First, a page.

moving families from crisis to confidence.
What Is Relationship Violence

"Family Violence" is defined in the Texas Family Code (Section 71.004) as:

(1) An act by a member of a family or household against another member of the family or household that is intended to result in physical harm, bodily injury, assault or sexual assault or that is a threat the reasonably places the member in fear of imminent physical harm, bodily injury, assault or sexual assault, but does not included defensive measures to protect oneself; (2) Abuse by a member of a family or household toward a child of the family or household; or (3) Dating violence as defined by Section 71.0021.

"Dating Violence" is defined in the Texas Family Code (Section 71.0021) as:

(a) "Dating violence" means an act by an individual that is against another individual with whom that person has or has had a dating relationship and that is intended to result in physical harm, bodily injury, assault or sexual assault or that is a threat that reasonably places the individual in fear of imminent physical harm, bodily injury, assault or sexual assault, but does not include defensive measures to protect oneself. (b) For the purposes of this title, "dating relationship" means a relationship between individuals who have or have had a continuing relationship of a romantic or intimate nature. The existence of such a relationship shall be determined based on consideration of: 1. the length of the relationship; 2. the nature of the relationship; and 3. the frequency and type of interaction between the persons involved in the relationship. (c) A casual acquaintanceship or ordinary fraternization in a business or social context does not constitute a "dating relationship" under Subsection (b).

The Texas Council on Family Violence Define "battering" as:

A pattern of coercive control that one person exercises over another. Battering is a behavior that physically harm, arouses fear, prevents a woman from doing what she wishes or forces her to behave in ways she does not want. Battering includes the use of physical and sexual violence, threats and intimidation, emotional abuse, and economic deprivation.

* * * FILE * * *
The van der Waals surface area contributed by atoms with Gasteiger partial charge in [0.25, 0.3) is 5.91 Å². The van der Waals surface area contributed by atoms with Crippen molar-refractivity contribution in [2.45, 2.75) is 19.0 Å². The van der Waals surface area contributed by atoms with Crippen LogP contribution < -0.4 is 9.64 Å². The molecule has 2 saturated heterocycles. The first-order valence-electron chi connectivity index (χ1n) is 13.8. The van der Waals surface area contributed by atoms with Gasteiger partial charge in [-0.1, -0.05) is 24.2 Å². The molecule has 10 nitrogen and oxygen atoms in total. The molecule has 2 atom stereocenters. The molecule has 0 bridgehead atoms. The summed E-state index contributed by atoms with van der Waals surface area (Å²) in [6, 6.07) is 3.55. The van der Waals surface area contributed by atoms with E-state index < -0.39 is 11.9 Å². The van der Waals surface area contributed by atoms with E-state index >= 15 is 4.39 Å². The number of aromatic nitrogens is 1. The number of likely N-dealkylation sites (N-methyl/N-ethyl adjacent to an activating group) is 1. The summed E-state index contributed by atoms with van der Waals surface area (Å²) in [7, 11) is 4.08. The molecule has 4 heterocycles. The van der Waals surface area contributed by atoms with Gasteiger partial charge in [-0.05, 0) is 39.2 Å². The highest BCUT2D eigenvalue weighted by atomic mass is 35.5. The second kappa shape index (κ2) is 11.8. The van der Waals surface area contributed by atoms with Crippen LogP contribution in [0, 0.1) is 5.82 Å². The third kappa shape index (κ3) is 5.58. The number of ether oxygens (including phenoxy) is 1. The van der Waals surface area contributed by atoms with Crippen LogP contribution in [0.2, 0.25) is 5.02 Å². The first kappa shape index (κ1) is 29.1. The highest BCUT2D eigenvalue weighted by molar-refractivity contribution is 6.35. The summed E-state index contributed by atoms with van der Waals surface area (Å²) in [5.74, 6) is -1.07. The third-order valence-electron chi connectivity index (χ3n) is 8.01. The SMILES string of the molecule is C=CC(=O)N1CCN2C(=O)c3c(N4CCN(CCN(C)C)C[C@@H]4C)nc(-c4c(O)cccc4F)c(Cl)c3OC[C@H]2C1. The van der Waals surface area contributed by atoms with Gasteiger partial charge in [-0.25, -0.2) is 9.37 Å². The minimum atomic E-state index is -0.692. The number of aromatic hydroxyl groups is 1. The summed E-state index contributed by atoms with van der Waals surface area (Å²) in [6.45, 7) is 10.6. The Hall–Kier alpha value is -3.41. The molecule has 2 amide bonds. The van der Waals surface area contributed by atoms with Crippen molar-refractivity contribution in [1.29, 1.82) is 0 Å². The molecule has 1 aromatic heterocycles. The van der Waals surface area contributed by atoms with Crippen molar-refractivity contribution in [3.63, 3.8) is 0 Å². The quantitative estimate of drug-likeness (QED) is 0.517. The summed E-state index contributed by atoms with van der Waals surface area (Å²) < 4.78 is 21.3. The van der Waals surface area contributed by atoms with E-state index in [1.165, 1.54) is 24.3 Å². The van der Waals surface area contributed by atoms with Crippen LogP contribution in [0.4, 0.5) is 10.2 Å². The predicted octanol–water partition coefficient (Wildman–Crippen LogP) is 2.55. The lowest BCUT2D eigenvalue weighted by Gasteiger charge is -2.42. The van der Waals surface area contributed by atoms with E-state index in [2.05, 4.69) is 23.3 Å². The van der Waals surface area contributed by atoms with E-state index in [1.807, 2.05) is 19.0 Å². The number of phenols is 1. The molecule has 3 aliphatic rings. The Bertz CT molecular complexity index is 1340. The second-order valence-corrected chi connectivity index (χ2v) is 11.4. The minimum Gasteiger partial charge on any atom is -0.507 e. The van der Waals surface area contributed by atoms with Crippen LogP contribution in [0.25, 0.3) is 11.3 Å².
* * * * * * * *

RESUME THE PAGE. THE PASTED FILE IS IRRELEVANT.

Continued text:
What is Relationship Violence?

Abuse is any behavior by intent or design, which results in actual or perceived harm toward another. Below is a list of different kinds of abuse and some examples of each.


PHYSICAL ABUSE

Physical Abuse is any use of size, strength, or presence to control or hurt someone.
Pushing, shoving
Backhanding
Biting
Choking
Standing or sitting on you
Banging your head on the wall
Grabbing
Attacking with a knife
Banging your head on the floor
Kicking
Slapping
Trying to hit you with a car
Pushing you out of a car
Pinning against the wall
Abuse of children
Burning
Hair pulling
Holding you against your will
Twisting arms
Carrying against your will
Attacking with a gun
Kneeing
Spanking

Use of size or presence
Standing in the doorway so you can’t leave
Clenching fist as if to hit
Taking money, checkbook, credit cards
Unplugging the phone

Physical use of objects
Throwing objects
Breaking car windshield
Slamming door
Tearing clothes
Driving recklessly
Sweeping things off table or dresser
Breaking personal items
Punching wall or door

SEXUAL ABUSE
Sexual Abuse is any use of sex to control or hurt someone.

Withholding sex
Forcing fantasies
Forcing you to watch porn
Pouting if denied sex
Forcing sex with others
Hitting while pregnant
Forcing sex
Not using condoms
Not allowing birth control

VERBAL ABUSE
Verbal Abuse is any use of words to control or hurt someone.

Yelling
Threats to kill
Being sarcastic
Threats to use violence
Accusations of affairs
Threats to hurt kids
Insults Name calling (bitch, stupid, etc.)

EMOTIONAL ABUSE
Emotional abuse is any use of emotions to control or hurt someone.

Threatening suicide
Denying phone use
Intense jealousy
Saying no one else would want you
Questioning money use
Threatening divorce
Preventing you from seeing family
Insulting your friends
Criticizing your looks
Threatening to harm self
Having affairs
Blowing money on drugs
Coming home high or drunk
Not keeping a job
Preventing you from going to school
Preventing you from working
Laughing at you
Following you
Questioning your activities
Checking up on her


What is Sexual Assault?

Sexual Violence is primarily a crime of power and control. It can impact all people, regardless of age, ethnicity, race or economic status. Although younger women represent the majority ofvictims, not all young women are at equal risk for sexual violence. Additional, there are other populations with high rates of sexual victimization such as Native Americans, immigrants and the
elderly that are often voiceless in society and marginalized from medical, legal and social services.